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Dalia Hassan: A One Woman Crew

Rahma Zein El Din speaks to the lauded video journalist about breaking news, being a woman in the industry and the problem with state media...

Dalia Hassan ushers me into her apartment, frantically running from one room to the other. In the background, the news was about a bombing in Luxor's Karnak Temple rings loudly. The video journalist is preparing to head to Upper Egypt to cover everything on the ground. "My flight is later tonight... The earlier flight is fully booked with journalists," she laments. She puts her camera down as she take a moment to feel the calm before the storm, as the TV blares about the horror in Luxor. “I thought I would relax today...Oh well,” she says, taking a sip of tea.

Hassan returned to Egypt from her studies in France wanting to open her own production company and instead found herself behind the camera, on the ground, covering major events. “Since I was able to walk, I've been surrounded by cameras. My father was obsessed and being a cameraman himself, he had a passion for collecting cameras. When I would break his stuff he would just buy more... His office was my Disneyland and I was especially fascinated with polaroids. One day he just stopped taking pictures...I don’t know why. So I took up that role instead.”

Hassan never planned to be a video journalist, having studied political science to become a diplomat, but she realised her passion was being behind the camera. Wasting no time, she returned to university to study video journalism and worked for Euronews and major newspapers who were beginning to adopt video for their online channels. “But many channels wanted me to take off my veil... Others wanted me to keep the veil probably to annoy Sarkozy! My love for camera turned into a job and I decided to come back to Egypt to open a news website in 2009. When it failed, I returned to France this time to study management in journalism,” she continues in her very heavy French accent.

Her thesis being about journalism in the Middle East brought her once again back to Egypt where she interviewed many renowned journalists, one of them a news anchor at Egyptian State Television who offered her a job. “So once I was done with my masters I became reporter for state TV. First, they wanted me to take off my veil so I could appear in front of the camera. After the revolution, you could appear with the veil...but you had to have so much make up on and be dressed in a certain way as if the content itself didn’t matter. Being a one man crew in the archaic state system is virtually non-existent so you end up going down in a large group which slows down the work, especially when covering protests and breaking news..."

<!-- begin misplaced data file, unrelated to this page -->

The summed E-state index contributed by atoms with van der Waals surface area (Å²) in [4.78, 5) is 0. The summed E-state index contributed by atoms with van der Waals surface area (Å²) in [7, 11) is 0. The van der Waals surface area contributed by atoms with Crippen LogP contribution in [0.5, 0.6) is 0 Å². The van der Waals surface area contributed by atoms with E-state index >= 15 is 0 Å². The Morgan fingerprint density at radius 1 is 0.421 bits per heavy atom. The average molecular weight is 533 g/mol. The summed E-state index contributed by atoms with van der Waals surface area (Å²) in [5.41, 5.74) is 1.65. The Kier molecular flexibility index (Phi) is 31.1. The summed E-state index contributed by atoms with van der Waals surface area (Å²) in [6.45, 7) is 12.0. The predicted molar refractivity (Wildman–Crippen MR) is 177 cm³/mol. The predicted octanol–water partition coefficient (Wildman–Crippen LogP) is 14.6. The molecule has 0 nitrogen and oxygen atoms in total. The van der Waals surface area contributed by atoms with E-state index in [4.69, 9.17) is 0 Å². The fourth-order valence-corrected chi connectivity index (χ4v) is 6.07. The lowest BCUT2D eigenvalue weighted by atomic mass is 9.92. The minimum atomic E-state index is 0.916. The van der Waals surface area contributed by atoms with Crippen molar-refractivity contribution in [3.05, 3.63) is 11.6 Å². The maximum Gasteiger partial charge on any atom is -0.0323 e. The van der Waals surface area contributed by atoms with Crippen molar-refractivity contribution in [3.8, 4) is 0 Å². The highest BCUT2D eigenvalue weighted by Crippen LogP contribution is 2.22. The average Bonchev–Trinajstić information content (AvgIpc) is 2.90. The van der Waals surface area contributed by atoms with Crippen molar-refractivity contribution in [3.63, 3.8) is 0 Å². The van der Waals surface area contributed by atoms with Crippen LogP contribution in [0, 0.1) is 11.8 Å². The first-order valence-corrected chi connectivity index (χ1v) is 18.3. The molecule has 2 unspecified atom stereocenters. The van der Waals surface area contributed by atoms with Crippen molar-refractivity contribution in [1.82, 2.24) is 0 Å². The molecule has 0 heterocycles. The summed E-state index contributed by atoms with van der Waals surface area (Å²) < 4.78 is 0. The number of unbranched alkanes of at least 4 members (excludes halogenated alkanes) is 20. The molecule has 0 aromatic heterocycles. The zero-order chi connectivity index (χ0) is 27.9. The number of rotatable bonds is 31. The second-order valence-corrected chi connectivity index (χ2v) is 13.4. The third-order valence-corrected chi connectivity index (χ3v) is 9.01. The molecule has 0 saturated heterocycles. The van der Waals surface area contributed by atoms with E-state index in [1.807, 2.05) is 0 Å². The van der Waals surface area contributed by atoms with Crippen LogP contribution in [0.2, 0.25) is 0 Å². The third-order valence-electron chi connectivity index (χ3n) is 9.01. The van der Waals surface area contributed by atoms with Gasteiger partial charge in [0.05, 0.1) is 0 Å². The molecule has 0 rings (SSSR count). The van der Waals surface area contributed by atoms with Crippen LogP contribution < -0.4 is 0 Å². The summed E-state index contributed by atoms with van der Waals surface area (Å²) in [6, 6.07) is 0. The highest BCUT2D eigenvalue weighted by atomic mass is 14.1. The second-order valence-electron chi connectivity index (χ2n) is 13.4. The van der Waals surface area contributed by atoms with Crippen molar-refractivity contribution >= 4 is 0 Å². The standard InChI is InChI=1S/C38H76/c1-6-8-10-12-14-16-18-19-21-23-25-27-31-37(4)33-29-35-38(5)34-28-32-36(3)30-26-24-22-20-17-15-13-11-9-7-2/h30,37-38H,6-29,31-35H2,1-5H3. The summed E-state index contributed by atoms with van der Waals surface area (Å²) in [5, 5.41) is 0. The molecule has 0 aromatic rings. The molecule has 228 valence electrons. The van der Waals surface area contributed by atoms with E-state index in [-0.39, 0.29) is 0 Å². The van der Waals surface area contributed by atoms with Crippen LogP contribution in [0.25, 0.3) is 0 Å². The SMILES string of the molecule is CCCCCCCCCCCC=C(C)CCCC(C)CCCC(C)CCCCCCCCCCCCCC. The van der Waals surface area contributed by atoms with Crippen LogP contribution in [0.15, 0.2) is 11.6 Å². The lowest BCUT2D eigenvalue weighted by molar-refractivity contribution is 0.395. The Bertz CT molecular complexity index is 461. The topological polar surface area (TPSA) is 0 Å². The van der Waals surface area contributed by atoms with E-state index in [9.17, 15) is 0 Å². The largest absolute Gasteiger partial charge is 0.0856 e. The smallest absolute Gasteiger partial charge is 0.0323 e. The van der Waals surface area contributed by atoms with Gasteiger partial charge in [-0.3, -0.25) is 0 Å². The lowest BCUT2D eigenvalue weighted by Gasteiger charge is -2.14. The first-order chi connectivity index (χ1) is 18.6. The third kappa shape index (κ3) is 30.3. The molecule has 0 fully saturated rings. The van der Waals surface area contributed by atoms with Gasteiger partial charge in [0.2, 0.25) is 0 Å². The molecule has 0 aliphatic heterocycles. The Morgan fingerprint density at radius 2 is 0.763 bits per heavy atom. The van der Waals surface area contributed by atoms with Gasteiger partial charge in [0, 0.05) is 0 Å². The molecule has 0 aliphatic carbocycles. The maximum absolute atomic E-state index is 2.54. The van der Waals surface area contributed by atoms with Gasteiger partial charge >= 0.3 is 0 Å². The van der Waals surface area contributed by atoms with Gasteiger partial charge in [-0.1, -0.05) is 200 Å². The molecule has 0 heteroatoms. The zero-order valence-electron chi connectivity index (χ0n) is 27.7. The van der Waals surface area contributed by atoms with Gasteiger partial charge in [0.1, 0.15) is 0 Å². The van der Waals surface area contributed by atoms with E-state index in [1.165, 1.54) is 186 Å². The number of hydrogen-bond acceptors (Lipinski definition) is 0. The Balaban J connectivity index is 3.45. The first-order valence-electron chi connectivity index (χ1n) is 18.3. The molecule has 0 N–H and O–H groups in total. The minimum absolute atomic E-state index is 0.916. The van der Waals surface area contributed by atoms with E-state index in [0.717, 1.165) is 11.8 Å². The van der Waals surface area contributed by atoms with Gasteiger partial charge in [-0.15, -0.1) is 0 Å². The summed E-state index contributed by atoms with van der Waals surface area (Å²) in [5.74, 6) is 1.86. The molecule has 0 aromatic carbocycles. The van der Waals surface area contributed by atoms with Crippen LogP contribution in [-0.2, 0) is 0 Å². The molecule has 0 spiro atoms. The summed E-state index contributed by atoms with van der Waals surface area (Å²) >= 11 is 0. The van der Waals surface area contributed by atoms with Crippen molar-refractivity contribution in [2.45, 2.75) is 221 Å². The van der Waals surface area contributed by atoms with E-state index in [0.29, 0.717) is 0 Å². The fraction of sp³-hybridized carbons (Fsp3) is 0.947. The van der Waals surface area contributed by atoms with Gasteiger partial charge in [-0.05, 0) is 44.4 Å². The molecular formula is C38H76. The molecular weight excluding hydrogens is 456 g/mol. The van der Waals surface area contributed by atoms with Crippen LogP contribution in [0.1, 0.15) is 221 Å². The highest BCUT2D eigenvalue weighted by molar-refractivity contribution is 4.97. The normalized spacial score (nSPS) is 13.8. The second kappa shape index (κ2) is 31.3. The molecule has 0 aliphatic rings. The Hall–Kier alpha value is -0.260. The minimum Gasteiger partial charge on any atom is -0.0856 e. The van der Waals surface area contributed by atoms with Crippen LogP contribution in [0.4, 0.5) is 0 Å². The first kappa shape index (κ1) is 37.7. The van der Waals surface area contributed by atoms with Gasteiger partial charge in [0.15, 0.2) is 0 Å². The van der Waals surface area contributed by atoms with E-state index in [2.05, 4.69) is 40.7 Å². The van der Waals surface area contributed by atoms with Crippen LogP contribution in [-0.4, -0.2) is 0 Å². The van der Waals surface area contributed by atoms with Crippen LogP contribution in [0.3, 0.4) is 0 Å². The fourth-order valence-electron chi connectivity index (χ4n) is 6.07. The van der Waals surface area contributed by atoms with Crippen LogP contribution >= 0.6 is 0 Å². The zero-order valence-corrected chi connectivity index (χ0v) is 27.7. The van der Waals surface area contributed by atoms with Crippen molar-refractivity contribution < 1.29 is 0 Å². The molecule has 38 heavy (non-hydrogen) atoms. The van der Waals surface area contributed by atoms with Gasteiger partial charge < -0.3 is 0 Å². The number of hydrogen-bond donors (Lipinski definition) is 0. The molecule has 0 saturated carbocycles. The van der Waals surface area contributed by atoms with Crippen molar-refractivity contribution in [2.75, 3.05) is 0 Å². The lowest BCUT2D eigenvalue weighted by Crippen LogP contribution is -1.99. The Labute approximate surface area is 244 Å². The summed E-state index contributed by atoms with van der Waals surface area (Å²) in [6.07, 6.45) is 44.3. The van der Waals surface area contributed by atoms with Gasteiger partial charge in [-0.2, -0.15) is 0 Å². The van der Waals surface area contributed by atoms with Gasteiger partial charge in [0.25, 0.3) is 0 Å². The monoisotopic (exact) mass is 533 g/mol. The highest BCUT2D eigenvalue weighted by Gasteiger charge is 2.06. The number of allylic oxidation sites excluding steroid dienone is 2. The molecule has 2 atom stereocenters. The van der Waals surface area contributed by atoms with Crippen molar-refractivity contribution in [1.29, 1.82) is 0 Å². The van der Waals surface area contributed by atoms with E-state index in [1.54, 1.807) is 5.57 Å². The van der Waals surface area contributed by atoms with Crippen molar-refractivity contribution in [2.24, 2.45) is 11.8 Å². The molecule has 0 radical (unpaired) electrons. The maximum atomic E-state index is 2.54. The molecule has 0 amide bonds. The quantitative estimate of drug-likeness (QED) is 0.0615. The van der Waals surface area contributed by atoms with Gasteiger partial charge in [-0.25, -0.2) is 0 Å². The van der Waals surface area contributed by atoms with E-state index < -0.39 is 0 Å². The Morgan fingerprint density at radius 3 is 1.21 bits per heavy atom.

That wasn't the only problem Hassan faced with the state. “Often, it was just easier to go down with my own camera and not wait for all the papers and permits. The problem there is not being a female camerawoman, it’s the system as a whole...the issue has nothing to do with male or female."

As such, Hassan left state television in despair: “They wanted me to be something I’m not...and I still wasn’t going hungry, so I cut my losses and left." Hassan went on working for a French channel and was quickly one of the most familiar faces in Tahrir Square during Egypt's uprising. “When I would go down to the square, they called me ‘El Farenseya (Frenchie)’. It was interesting to see people’s different reactions to you depending on what news channel you were covering for. If I said State TV, I might as well have waged war! Everyone crowds round the camera because they see it as a portal to send their own personal messages.” 

At one point Hassan tried to go back to work in France, “but that would mean I would start from the beginning. I had been in Egypt five years with contacts and sources and at the end of the day a journalist is only as good as how thick her contact book is, so it was back to Egypt for me."

The television interrupts our conversation with updates about the Luxor bombing and I turn to Hassan to ask how it feels to be at the mercy of a phone call telling you a bombing occurred or a protest erupted and you had to be there. “Honestly I get excited...I leave it up to God...the most dangerous time for me was covering the Mohamed Mahmoud protests but I have colleagues who have been to Syria and even more dangerous area. The problem is I live alone. My family is in France and they get worried sick. A lot of times I can’t tell them what I’m covering.”

From covering breaking news stories to camping in remote areas in Egypt, Hassan’s real passion is traveling within our own glorious country. “If I had my way, I would offer travel companies free filming if they allowed me to tag along!" With that in mine, Hassan bids us a bittersweet farewell to head to the airport to catch her flight to Luxor.


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